Runtime analysis overview

The runtime analysis tools are designed to closely monitor the behavior of your application for debugging and validation purposes. These features use source code insertion to instrument the source code providing dynamic analysis of the application while it is running, either on a native or embedded target platform.
The following tools are available:
  • Code coverage performs code coverage analysis.
  • Memory profiling analyzes memory usage and detects memory leaks.
  • Performance profiling provides metrics on execution time for each procedure/function/method of the application. For C language, it also provides an estimation of WCET.
  • Control Coupling provides coverage information on Control Coupling that represent the interactions between modules (C language only).
  • Data Coupling provides coverage information on def/use pairs identified in the application (C language only).
  • Worst Stack Size computes an estimation of the maximum of the application stack size (C language only).
  • Runtime tracing draws a real-time UML sequence diagram of your application.

Each of these runtime analysis tools can be used alone or together with the component testing features. When the source code is run with any of the runtime analysis tools engaged, either alone or in a component test, the source code is instrumented. The resulting instrumented code is then executed and the result is dynamically displayed in the corresponding reports.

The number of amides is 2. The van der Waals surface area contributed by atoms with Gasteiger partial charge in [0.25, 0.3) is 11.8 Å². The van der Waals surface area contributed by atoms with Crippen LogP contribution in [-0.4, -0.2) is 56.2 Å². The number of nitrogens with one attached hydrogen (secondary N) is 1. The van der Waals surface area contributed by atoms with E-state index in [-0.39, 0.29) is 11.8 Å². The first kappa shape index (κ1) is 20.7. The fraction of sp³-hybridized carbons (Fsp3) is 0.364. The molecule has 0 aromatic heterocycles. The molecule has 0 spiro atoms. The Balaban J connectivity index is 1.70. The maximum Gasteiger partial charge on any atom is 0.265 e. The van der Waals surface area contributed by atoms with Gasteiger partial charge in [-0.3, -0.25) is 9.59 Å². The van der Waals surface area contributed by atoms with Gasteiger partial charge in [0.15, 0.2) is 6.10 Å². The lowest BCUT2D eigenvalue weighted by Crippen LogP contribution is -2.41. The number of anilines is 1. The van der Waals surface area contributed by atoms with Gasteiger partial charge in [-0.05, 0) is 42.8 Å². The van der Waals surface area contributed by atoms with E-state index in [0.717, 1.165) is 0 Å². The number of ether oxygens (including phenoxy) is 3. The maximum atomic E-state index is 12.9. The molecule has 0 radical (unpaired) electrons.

Note: Instrumentation of the source code generates a certain amount of overhead, which can impact application size and performance.

Runtime analysis tools can analyze source code that complies with ANSI 89, ANSI 99, C99, and K&R C specifications.

Code coverage

Source code coverage consists of identifying which portions of a program are executed or not during a given test case. Source code coverage is recognized as one of the most effective ways of assessing the efficiency of the test cases applied to a software application.

The code coverage tool can provide the coverage information for the following source code elements:
  • Statement blocks, decisions, and loops.
  • Function or procedure calls.
  • Basic conditions, modified conditions/decisions (MC/DC), multiple condition, and forced condition.
  • Procedure entries and exits.
  • Terminal or potentially terminal statements
  • Statements that can't be covered in C.

For more information, see Code review overview.

Memory profiling

Runtime memory errors and leaks are among the most difficult errors to locate and the most important to correct. The symptoms of incorrect memory use are unpredictable and typically appear far from the cause of the error. The errors often remain undetected until triggered by a random event, so that a program can seem to work correctly when in fact it's only working by accident. Memory profiling helps you detect HEAP memory allocation problems and leaks.

After execution of an instrumented application, the Memory Profiling report provides a summary diagram and a detailed report for both byte and HEAP memory block usage. The summary diagrams give you a quick overview of HEAP memory usage in blocks and bytes, including:
  • The total HEAP memory allocated during the execution of the application.